There is a story to be told of the tempests that occur when
people debate what is, and what is not Tarrazu. The
short version is this -- Tarrazu can at once be defined by the
geo-political border that is Tarrazu county, by the ICAFE
designation of what is a Tarrazu finca, and by the
micro-climate that exists within a particularly mountainous region
of Costa Rica that produces very hard coffee beans with distinctly
spicy, aromatic qualities and bell-like brightness. I'm running with
the latter of these three definitions, and I'm willing to let ICAFE
and the SCAA sort out the rest.
With this in mind, I've assembled a number of Tarrazu coffees
with the idea of formally cupping them to compare their
characteristics -- but I keep drinking them instead! It doesn't help
that I've had little time at the roaster recently -- the lion's
share of what I roast lately is straight away ground and brewed.
Even so I've managed to pull out the silver spoon long enough to jot
down a few notes...
[Update - I've had a second go at it, and
have formalized cupping notes for each of these coffees... which is
why you'll now find the charts and graphs that were missing before.
On the whole my opinions haven't changed... but I'll make a point to
distinguish between my first and second cupping notes just the same.]
La Minita Estate
What can I say that hasn't already been written a thousand times
before, and more eloquently? La Minita, a pioneering estate run by
Bill McAlpin -- something of a organizational and horticultural
wizard -- year after year produces some of the very finest coffees
in the world. Long before I was a fan of roasting my own coffee, I
was a fan of La Minita.
At a light city roast it is richly aromatic and spicy. Its
acidity is sparkling and clean. It's layered with complex spice
flavors... when I hit just the right spot in the roast it tastes
something of apple pie with its fruity and savory notes. It's still
clean and refreshing as the coffee cools. If you like iced
coffee, this is your cup.
That much said, it's all too easy to destroy the unique
characteristics of this super premium coffee. A moment or two of
distraction is all it takes... anything beyond a City roast, and you
might as well be drinking just about any other Central American
coffee. Full City? Second crack? Fughetaboudit. Is this a bad
thing? Certainly not in the hands of an experienced roaster. But
if you're just cutting your teeth, I'd get some practice with a less
spendy coffee first.
Dota is a valley within Tarrazu, some distance removed from many of
the other growers. While still a Tarrazu coffee [and these days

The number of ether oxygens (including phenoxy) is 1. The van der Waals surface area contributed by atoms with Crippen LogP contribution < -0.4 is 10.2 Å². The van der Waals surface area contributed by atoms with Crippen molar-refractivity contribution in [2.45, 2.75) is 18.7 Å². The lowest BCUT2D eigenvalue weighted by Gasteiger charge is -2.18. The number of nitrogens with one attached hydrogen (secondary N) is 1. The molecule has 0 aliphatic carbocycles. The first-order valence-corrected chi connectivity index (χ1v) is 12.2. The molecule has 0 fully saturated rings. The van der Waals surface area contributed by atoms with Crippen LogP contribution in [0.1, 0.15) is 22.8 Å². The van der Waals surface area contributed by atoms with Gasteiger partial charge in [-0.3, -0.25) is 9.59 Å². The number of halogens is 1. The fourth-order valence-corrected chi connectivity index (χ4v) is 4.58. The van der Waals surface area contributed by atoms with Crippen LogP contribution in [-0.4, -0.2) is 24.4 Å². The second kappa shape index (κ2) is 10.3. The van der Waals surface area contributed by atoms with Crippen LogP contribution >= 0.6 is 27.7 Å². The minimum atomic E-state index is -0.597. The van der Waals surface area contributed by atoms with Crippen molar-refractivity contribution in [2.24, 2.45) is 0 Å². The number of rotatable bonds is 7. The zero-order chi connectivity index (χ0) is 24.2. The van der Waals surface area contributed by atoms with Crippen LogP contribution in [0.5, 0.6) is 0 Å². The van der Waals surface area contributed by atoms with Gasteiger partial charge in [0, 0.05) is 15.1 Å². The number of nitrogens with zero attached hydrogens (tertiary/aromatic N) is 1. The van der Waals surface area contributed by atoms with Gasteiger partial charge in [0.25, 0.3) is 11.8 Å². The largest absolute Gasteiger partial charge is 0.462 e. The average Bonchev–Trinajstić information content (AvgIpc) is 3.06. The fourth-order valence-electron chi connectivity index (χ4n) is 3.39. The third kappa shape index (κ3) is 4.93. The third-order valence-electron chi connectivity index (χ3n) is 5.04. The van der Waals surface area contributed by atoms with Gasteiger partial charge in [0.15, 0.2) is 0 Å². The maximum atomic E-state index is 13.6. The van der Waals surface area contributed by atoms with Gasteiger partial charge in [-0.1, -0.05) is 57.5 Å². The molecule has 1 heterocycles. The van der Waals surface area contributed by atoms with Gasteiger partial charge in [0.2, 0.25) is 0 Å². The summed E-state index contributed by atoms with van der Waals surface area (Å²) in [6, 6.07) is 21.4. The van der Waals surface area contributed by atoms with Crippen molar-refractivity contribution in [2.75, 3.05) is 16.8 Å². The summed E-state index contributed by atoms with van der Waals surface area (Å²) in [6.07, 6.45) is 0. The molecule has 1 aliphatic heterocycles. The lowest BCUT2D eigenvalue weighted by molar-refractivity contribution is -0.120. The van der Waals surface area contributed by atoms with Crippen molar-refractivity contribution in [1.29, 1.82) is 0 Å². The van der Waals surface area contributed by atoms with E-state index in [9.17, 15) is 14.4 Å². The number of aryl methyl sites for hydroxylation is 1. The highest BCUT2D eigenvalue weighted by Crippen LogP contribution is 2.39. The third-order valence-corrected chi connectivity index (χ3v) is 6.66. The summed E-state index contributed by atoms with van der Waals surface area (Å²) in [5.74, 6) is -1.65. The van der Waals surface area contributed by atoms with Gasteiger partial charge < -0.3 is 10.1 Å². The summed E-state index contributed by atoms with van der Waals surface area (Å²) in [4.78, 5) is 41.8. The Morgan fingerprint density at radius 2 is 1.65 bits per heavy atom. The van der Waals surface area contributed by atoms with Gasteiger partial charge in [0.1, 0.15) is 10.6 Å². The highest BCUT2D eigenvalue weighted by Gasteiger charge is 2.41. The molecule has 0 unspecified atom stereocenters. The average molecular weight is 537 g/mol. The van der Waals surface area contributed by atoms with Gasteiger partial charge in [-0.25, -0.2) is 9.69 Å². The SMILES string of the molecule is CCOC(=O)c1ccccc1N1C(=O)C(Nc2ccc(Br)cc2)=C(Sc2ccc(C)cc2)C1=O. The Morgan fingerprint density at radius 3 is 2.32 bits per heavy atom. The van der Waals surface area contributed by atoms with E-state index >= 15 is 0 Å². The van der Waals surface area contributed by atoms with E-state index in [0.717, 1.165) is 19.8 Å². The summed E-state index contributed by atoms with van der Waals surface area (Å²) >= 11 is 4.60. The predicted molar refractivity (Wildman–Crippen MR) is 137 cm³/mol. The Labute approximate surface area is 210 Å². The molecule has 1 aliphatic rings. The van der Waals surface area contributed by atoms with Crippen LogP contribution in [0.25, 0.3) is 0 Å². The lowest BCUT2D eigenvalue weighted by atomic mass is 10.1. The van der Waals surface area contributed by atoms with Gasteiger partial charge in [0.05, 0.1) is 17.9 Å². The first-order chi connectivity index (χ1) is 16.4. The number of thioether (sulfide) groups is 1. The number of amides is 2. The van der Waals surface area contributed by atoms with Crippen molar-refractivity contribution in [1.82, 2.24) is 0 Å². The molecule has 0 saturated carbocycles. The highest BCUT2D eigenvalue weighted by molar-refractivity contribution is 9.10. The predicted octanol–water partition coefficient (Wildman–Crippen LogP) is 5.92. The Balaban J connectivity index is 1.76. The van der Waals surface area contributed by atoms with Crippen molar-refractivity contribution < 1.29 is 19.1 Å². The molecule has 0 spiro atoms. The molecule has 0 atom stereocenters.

brokered by La Minita] it's got its own personality. It's not quite so
fragrant as La Minita, not quite so bright either. It's got a winey
characteristic that fans of East African coffees will appreciate,
with some fairly powerful bitter chocolate notes as well. While not
a full-bodied coffee by most measures, it does have a surprisingly
long, lush finish. I think if I were to cup it blind I'd think it
more related to a Yemen than a Tarrazu.
[Just for kicks I did cup it blind against a Yemeni
coffee... and while it was easy to distinguish which was which, the
difference was conveyed less by flavor characteristics, and more by
Dota has a bit more range in terms of roasts... some heat after
first crack will burn away some of the brighter notes and reinforce
the chocolate. Still, go easy... this coffee shouldn't stray too
far from the City limits.
The appellation for this coffee comes from Sweet
Maria's... Tom Owen says it was brokered as Holland Especial,
and the name didn't seem to fit. No matter, by any other name, this
is one sweet coffee.
Tres Rios is not the product of a single Tarrazu finca, it's a
co-op blend of regional coffees. As such, there's really no telling
what next year might bring to the region... so get some of this fine
stuff while you can. Not quite so bright as La Minita, but nearly as
spicily aromatic, Tres Rios is another Tarrazu cup that's brisk and
clean right to the finish.
At a City roast the Tres Rios reminds me very much of coffees
from the Kona coast... it's got something of that same
"evergreen" quality to it -- piney, balsamy, call it what
you will -- it's a flavor that I thought was distinctive of Kona,
and I couldn't be more pleased to find something of it in a cup that
costs less than half as much.
I've found that Tres Rios contains 30% or more peaberry
content. That may play a contributing role in the profile here, as
the peaberry type beans roast differently [more quickly] than the
flat beans in the mix, making for more flavor complexity overall.
Unlike the other Tarrazu's compared here,
Tres Rios is quite forgiving of the roaster, and can take a range of
roasts from a very light City to a very deep Full City -- and if you
want to experiment with a deeper roast, this bean will take some
And there you have it... Three coffees from Tarrazu -- one of the
very best growing regions in the world -- and each distinct in
flavor and aroma. What traits do they share? They are each
bright, clean coffees, and beautifully prepared. Maybe someday the
Tarrazu appellation won't matter so much... what counts, after all,
is what's found in the cup.